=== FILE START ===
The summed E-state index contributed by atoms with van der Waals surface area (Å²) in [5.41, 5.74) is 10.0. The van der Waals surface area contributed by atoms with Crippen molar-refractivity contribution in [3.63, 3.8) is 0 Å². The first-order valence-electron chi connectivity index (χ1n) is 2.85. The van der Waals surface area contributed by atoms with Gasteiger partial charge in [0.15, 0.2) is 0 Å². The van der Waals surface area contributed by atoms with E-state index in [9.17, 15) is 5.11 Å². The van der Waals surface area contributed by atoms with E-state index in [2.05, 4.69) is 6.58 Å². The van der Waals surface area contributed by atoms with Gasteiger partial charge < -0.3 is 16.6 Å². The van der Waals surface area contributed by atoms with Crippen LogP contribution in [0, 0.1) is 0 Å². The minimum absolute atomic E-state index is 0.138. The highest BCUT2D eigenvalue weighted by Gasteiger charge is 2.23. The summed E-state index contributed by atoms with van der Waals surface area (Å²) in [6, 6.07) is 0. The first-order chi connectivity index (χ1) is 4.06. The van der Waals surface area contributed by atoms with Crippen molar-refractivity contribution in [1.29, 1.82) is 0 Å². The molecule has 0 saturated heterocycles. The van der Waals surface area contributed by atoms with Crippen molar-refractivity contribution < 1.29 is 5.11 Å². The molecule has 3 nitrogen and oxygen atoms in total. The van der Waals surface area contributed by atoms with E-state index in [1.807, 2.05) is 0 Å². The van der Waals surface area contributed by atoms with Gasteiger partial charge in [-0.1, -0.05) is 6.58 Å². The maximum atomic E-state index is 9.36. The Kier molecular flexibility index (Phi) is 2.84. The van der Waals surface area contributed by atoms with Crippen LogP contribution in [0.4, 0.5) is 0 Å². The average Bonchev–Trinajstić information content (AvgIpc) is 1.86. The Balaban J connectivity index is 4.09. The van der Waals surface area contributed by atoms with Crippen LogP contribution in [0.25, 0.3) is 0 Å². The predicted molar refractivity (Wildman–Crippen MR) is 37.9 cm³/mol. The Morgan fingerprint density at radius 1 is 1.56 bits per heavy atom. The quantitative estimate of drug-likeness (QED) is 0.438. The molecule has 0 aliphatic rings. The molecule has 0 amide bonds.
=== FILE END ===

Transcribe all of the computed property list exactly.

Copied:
The summed E-state index contributed by atoms with van der Waals surface area (Å²) in [5.41, 5.74) is 10.0. The van der Waals surface area contributed by atoms with Crippen molar-refractivity contribution in [3.63, 3.8) is 0 Å². The first-order valence-electron chi connectivity index (χ1n) is 2.85. The van der Waals surface area contributed by atoms with Gasteiger partial charge in [0.15, 0.2) is 0 Å². The van der Waals surface area contributed by atoms with E-state index in [9.17, 15) is 5.11 Å². The van der Waals surface area contributed by atoms with E-state index in [2.05, 4.69) is 6.58 Å². The van der Waals surface area contributed by atoms with Gasteiger partial charge < -0.3 is 16.6 Å². The van der Waals surface area contributed by atoms with Crippen LogP contribution in [0, 0.1) is 0 Å². The minimum absolute atomic E-state index is 0.138. The highest BCUT2D eigenvalue weighted by Gasteiger charge is 2.23. The summed E-state index contributed by atoms with van der Waals surface area (Å²) in [6, 6.07) is 0. The first-order chi connectivity index (χ1) is 4.06. The van der Waals surface area contributed by atoms with Crippen molar-refractivity contribution in [1.29, 1.82) is 0 Å². The molecule has 0 saturated heterocycles. The van der Waals surface area contributed by atoms with Crippen molar-refractivity contribution < 1.29 is 5.11 Å². The molecule has 3 nitrogen and oxygen atoms in total. The van der Waals surface area contributed by atoms with E-state index in [1.807, 2.05) is 0 Å². The van der Waals surface area contributed by atoms with Gasteiger partial charge in [-0.1, -0.05) is 6.58 Å². The maximum atomic E-state index is 9.36. The Kier molecular flexibility index (Phi) is 2.84. The van der Waals surface area contributed by atoms with Crippen LogP contribution in [0.4, 0.5) is 0 Å². The average Bonchev–Trinajstić information content (AvgIpc) is 1.86. The Balaban J connectivity index is 4.09. The van der Waals surface area contributed by atoms with Crippen LogP contribution in [0.25, 0.3) is 0 Å². The predicted molar refractivity (Wildman–Crippen MR) is 37.9 cm³/mol. The Morgan fingerprint density at radius 1 is 1.56 bits per heavy atom. The quantitative estimate of drug-likeness (QED) is 0.438. The molecule has 0 aliphatic rings. The molecule has 0 amide bonds.